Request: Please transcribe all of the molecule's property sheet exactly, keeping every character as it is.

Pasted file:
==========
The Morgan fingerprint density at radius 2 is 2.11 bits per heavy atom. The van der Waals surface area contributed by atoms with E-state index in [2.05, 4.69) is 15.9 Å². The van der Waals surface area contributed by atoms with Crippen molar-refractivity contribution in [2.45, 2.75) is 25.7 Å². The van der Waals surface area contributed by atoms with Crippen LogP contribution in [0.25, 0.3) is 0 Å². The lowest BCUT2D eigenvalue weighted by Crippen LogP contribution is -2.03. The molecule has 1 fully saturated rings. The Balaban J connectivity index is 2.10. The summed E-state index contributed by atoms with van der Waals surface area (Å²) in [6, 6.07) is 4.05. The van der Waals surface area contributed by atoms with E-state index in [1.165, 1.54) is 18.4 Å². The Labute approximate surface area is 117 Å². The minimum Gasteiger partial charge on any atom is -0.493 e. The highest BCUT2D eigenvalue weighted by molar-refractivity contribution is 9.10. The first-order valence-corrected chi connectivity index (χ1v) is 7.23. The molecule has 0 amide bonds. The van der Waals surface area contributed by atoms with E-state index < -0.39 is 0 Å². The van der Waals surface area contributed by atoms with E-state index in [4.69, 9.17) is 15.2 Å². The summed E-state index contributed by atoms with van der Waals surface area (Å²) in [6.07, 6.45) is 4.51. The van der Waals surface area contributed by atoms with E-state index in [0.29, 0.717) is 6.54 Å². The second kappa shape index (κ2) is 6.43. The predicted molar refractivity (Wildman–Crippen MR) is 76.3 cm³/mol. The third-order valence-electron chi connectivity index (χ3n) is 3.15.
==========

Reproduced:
The Morgan fingerprint density at radius 2 is 2.11 bits per heavy atom. The van der Waals surface area contributed by atoms with E-state index in [2.05, 4.69) is 15.9 Å². The van der Waals surface area contributed by atoms with Crippen molar-refractivity contribution in [2.45, 2.75) is 25.7 Å². The van der Waals surface area contributed by atoms with Crippen LogP contribution in [0.25, 0.3) is 0 Å². The lowest BCUT2D eigenvalue weighted by Crippen LogP contribution is -2.03. The molecule has 1 fully saturated rings. The Balaban J connectivity index is 2.10. The summed E-state index contributed by atoms with van der Waals surface area (Å²) in [6, 6.07) is 4.05. The van der Waals surface area contributed by atoms with E-state index in [1.165, 1.54) is 18.4 Å². The Labute approximate surface area is 117 Å². The minimum Gasteiger partial charge on any atom is -0.493 e. The highest BCUT2D eigenvalue weighted by molar-refractivity contribution is 9.10. The first-order valence-corrected chi connectivity index (χ1v) is 7.23. The molecule has 0 amide bonds. The van der Waals surface area contributed by atoms with E-state index < -0.39 is 0 Å². The van der Waals surface area contributed by atoms with E-state index in [4.69, 9.17) is 15.2 Å². The summed E-state index contributed by atoms with van der Waals surface area (Å²) in [6.07, 6.45) is 4.51. The van der Waals surface area contributed by atoms with E-state index in [0.29, 0.717) is 6.54 Å². The second kappa shape index (κ2) is 6.43. The predicted molar refractivity (Wildman–Crippen MR) is 76.3 cm³/mol. The third-order valence-electron chi connectivity index (χ3n) is 3.15.